Suárez: sad indictment of City’s academic failings
A microcosm of Manchester City’s necessity for a ‘holistic’ approach.
Denis Suárez arrived at Manchester City from hometown club Celta Vigo in May 2011 for an initial outlay of £850,000. At the time, the capture of the much coveted midfielder was seen as a coup for a club who had just won the FA Cup at Wembley, but were still struggling to turn boundless resources and rapid progress on the pitch into clout and reputation in the transfer market. Chelsea, Manchester United and Barcelona were all reportedly interested in the Spain U-17 star after a string of impressive and composed performances for the Celta B team. Great things were expected of the diminutive Suárez, and the club quickly set about building their academy side around their mercurially talented number 10.
When he arrived in England Suárez was a precocious talent but also far from the finished article. His dribbling and balance was reminiscent of a fledgling Andrés Iniesta, twisting, jinking and showing the moments of fabulous vision we have come to expect from this lauded generation of Spanish midfielders. As with many teenagers, particularly those as slight of frame as 5’11” Suárez, he was often bundled off the ball and stifled against teams employing a high line and a crowded midfield. In a comparable story to that of City teammate David Silva and his development at Valencia, Suárez learned his trade playing wide on the left for the club’s Elite Development Squad (EDS). His performances during the latter months of the 2011/12 season earned much praise, and he finished the season by collecting Manchester City’s Young Player of the Year award.
After being included in City’s pre-season tour and appearing in a number of friendlies, 2012/13 was expected to be the season Denis Suárez made his breakthrough into the first team squad. Former Barcelona Director of Football Txiki Begiristain was recruited in a similar role at Manchester City and, acutely aware of the talents of Suárez, he followed the youngster’s progress closely. Starting the season back in the EDS, Denis was shifted inside and immediately displayed a new-fangled robustness to compliment his polished and careful use of possession in the center of midfield.
The young Spaniard looked a class above his peers on numerous occasions and with the City senior side underperforming in their Premier League campaign, Suárez must have thought his chance was on the horizon. However, as months went by he was continually overlooked by Mancini, much to the quiet frustration of Begiristain and the club’s board. It became clear that the void in communication and tactical co-operation between the EDS and the first team staff was plugging the flow of gifted youngsters to the top level. Suárez was restricted to just one substitute appearance in the League Cup in the whole 2012/13 season.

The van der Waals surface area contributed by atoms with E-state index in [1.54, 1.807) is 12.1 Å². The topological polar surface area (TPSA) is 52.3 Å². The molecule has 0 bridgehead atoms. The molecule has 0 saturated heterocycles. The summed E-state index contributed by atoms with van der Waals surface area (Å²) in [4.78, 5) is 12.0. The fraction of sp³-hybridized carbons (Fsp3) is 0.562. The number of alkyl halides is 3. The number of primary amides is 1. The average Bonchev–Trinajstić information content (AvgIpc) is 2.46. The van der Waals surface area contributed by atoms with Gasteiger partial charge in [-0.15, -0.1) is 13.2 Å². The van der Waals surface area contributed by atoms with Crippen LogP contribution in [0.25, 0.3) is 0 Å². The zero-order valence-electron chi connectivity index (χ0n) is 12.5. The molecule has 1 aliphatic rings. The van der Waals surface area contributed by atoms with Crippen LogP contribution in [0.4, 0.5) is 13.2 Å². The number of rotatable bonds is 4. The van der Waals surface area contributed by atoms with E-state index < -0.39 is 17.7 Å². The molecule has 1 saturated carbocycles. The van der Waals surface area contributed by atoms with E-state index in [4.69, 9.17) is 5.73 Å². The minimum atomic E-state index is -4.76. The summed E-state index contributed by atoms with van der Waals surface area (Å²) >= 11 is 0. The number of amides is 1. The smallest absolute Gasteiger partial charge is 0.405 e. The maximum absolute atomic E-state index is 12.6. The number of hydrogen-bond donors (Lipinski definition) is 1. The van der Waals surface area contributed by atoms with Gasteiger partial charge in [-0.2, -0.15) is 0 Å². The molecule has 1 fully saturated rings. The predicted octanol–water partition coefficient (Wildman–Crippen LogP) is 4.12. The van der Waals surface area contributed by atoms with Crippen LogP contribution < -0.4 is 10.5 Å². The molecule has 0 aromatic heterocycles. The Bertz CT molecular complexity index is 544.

When Manchester City announced the replacement of Roberto Mancini with Manuel Pellegrini in May 2013 one of the reasons given was ‘an identified need to develop a holistic approach to all aspects of football at the Club’ – a reference to the lack of talent mobility from the EDS to the first team. In addition, Pellegrini has openly stated on more than one occasion since taking over as manager his desire to work with the academy and EDS to bring more players through into the first team – a mantra clearly imparted from those in the board room. “We have to have a different style here in the club” Pellegrini said during his first press conference. “We need a mix with young players, who work exactly the same as the first team, and as the Under 21s.”
While Mancini’s lack of interest in blooding Suárez and his generation was not the only reason for his sacking, it is perhaps indicative of his lack of capacity to develop and advance professional football’s brightest talents – a criticism also leveled at him during his time in charge of Internazionale
At the time of writing it appears that Denis Suárez is open to a move back to his homeland to continue his footballing development. After an impressive U-20 World Cup with Spain Barcelona are circling, and a €4,000,000 switch to their ‘B’ team seems likely. If he is to move, it will be a sad illustration of the extent to which Manchester City’s once enviable youth development system has been misused and neglected during the club’s recent period of rapid growth. The hiring of Pellegrini is just one element of a restructuring process designed to ensure this is not a story that is repeated under the stewardship of Txiki Begiristain and CEO Ferran Soriano.
Those who have enjoyed watching Denis mature during his two years in Manchester will be sad to see him go, but at 19 his potential is still huge and the experience he has gained in English football will stand him in good stead to fulfill that promise. Supporters of Manchester City will hope that this quotably ‘holistic’ restructure, coupled with the 2014 opening of the Etihad Campus, will reinvigorate youth development and that the lessons are learned from ‘one that got away’ Denis Suárez.
Image: Art – travel pics
Will Forsyth is a freelance writer, sub-editor and Pablo Aimar aficionado based in London. Follow his musings about football and culture at @willforsyth10.